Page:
Best money deals this week - August 21st

For one-year cash ISAs...

  • Halifax has increased the rate on its one-year fixed ISA, which now pays 1.60 per cent yearly or 1.59 per cent monthly. Savers aged 16 and over must invest a minimum of £500 to be eligible. Additions are permitted within 60 days of the account opening. Early access is subject to 90 days’ loss of interest and closure of the account. Transfers in are accepted and savers can open and operate the account in branch, by telephone and online.
  • Verdict: This rate rise from Halifax pushes its one-year fixed-rate ISA into the Best Buys, earning an ‘excellent’ rating in the process. Paying 1.60 per cent yearly, this deal will appeal to savers who are looking for a top rate with a recognised high-street band and who want to utilise their tax-free Isa allowance.

For two-year fixed savings...

  • Paragon Bank has launched a new two-year fixed bond, paying 2.25 per cent annually or 2.23 per cent monthly. A minimum of £1,000 must be invested to open the account and a maximum of £100,000 can be invested. Further additions are only permitted within five days of opening the account, but early access is not permitted. Savers must be aged 18 or over to be eligible and open and operate the account online.
  • Verdict: Paragon Bank has firmly established itself in the Best Buys with this latest addition to its fixed range. Paying 2.25 per cent, this new two-year fixed bond joins the competition among other challenger banks and will appeal to savers looking for a straightforward short-term fixed deal.

For 10-year fixed-rate mortgages…

  • Newcastle Building Society has introduced a new 10-year fixed-rate mortgage deal to its range, which is priced at 3.75 per cent until 31.10.25. This deal is for all customers who borrow from £10,000 at 80 per cent loan-to-value. No product fee is payable and an incentive package of free valuation is included. This deal has the added flexibility of allowing borrowers to make regular or lump sum overpayments. Newcastle Building Society’s lending area includes Scotland.
  • Verdict: Borrowers looking to keep upfront costs down will find this latest mortgage deal at 3.75 per cent fixed for 10-years with Newcastle Building Society an enticement. With no upfront fee and the added bonus of a free valuation, it will appeal to those looking for a longer-term fixed deal for the extra security against potential rate rises.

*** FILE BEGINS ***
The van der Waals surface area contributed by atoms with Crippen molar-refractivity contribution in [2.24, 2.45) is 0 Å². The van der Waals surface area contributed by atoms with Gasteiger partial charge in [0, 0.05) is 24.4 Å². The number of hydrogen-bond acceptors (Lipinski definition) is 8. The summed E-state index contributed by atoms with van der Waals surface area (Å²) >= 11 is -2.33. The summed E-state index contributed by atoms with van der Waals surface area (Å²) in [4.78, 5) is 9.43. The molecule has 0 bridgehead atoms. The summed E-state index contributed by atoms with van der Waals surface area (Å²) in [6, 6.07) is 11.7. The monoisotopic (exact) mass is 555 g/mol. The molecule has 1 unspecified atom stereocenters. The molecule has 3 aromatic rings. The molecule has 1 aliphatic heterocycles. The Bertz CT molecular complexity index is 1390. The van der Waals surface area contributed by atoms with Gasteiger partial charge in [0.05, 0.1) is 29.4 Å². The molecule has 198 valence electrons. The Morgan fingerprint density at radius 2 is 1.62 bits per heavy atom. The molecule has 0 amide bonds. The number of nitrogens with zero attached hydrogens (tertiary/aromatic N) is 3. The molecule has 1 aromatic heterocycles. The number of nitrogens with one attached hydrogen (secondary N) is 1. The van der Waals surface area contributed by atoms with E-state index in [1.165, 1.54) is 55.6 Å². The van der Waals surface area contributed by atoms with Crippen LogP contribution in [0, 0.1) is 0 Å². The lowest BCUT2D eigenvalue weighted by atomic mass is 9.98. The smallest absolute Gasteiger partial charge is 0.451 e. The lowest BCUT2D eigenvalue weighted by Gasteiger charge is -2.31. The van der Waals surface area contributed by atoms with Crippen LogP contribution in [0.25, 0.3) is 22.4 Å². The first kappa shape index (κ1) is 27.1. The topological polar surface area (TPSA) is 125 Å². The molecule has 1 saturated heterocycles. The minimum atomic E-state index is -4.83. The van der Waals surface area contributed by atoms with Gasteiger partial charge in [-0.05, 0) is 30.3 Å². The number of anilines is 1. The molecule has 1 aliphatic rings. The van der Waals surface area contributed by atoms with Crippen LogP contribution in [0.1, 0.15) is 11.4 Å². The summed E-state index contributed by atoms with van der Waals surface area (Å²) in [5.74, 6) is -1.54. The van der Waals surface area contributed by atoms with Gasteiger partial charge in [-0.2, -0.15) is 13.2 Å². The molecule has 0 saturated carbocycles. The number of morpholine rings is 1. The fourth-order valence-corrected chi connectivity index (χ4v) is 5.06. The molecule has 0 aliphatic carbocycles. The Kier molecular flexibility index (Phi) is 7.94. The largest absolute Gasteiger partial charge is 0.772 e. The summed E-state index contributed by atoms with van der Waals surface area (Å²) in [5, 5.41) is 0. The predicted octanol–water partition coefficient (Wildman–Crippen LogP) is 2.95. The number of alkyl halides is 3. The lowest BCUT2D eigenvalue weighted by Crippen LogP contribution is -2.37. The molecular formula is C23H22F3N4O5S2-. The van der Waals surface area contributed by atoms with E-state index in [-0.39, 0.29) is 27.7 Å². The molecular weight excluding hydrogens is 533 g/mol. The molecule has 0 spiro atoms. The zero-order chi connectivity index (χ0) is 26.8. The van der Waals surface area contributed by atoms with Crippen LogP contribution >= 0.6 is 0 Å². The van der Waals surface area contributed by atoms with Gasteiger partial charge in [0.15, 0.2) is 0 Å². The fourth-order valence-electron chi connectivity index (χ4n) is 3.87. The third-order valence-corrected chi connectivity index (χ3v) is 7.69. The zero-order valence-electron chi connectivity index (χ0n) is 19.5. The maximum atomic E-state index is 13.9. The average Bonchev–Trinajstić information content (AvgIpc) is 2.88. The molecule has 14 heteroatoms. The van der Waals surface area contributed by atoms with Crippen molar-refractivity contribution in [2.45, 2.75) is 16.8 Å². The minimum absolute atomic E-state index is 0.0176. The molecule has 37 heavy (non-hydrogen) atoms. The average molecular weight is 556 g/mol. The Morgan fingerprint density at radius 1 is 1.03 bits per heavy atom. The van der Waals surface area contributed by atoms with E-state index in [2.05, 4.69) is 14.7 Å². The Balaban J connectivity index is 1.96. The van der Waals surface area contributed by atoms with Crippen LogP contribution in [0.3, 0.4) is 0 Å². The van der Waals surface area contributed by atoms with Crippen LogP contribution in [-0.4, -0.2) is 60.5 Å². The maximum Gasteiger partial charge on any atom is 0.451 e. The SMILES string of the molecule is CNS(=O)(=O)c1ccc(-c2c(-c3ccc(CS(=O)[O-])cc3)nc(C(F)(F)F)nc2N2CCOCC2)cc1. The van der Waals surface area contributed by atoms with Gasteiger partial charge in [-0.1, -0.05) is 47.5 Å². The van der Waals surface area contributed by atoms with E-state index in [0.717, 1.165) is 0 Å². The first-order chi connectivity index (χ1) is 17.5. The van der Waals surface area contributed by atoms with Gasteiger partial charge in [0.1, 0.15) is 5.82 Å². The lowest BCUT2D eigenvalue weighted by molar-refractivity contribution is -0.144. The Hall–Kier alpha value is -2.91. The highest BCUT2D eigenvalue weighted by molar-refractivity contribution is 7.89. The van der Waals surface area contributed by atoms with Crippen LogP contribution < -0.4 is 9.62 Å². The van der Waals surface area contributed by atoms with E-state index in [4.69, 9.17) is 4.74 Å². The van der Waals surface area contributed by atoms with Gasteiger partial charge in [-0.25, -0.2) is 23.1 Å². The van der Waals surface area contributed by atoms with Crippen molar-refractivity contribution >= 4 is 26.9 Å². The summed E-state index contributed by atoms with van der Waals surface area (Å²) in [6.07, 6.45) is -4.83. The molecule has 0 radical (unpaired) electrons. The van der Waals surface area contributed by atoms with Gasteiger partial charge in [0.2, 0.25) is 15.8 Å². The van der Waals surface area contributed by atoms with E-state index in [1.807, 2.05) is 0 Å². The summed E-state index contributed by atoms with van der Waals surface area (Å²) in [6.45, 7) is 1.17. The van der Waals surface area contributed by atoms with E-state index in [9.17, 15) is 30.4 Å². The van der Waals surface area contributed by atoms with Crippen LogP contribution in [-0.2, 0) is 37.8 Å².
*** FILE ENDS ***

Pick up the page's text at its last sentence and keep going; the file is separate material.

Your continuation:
For two-year fixed-rate mortgages

  • Skipton Building Society has made several reductions to its mortgage rates, which includes its two-year fixed-rate deal, newly priced at 2.99 per cent to 30.11.17. This deal is for first and second-time buyers who borrow at 90 per cent loan-to-value. A £955 fee is payable, all of which can be added to the mortgage advance. An incentive package of free valuation is also included. This deal has the added flexibility of allowing borrowers to make overpayments of up to 10 per cent of the outstanding balance and take payment holidays. Skipton Building Society’s lending area includes Scotland.
  • Verdict: House-purchase customers will find this latest deal from Skipton Building Society an attractive option. With a reasonable rate of 2.99 per cent fixed for two years and the option of adding the arrangement fee to the mortgage advance, it will be a great choice for those looking to save on upfront costs. The additional incentive of free valuation as well as flexibility to take payment holidays and make overpayments will further boost its appeal.

For those with students heading off to uni or college..

Student accounts are renowned for their enticing incentives, such as shopping discount cards, railcards or coach cards that save money on journeys. While these can prove useful to those who would frequently utilise the benefits, choosing an account based solely on the incentive can mean being stuck with a less attractive overdraft in the process.

The best interest-free overdraft facility on offer is a whopping £3,000 from HSBC and Halifax, while other accounts will tier the amount lent across the years of study, which can be a more sensible option for some. It's worth keeping in mind that getting a sizeable interest-free overdraft facility is never a guarantee, and as with any bank account, customers will be credit scored.

Verdict: Bank branches on campus may sway students to pick them for their day-to-day banking needs out of convenience, but the digital age means it’s so easy to manage finances on the go, that a nearby bank branch shouldn’t be the final deciding factor. You can compare bank accounts here.

Thanks to Rachel Springall from Moneyfacts.

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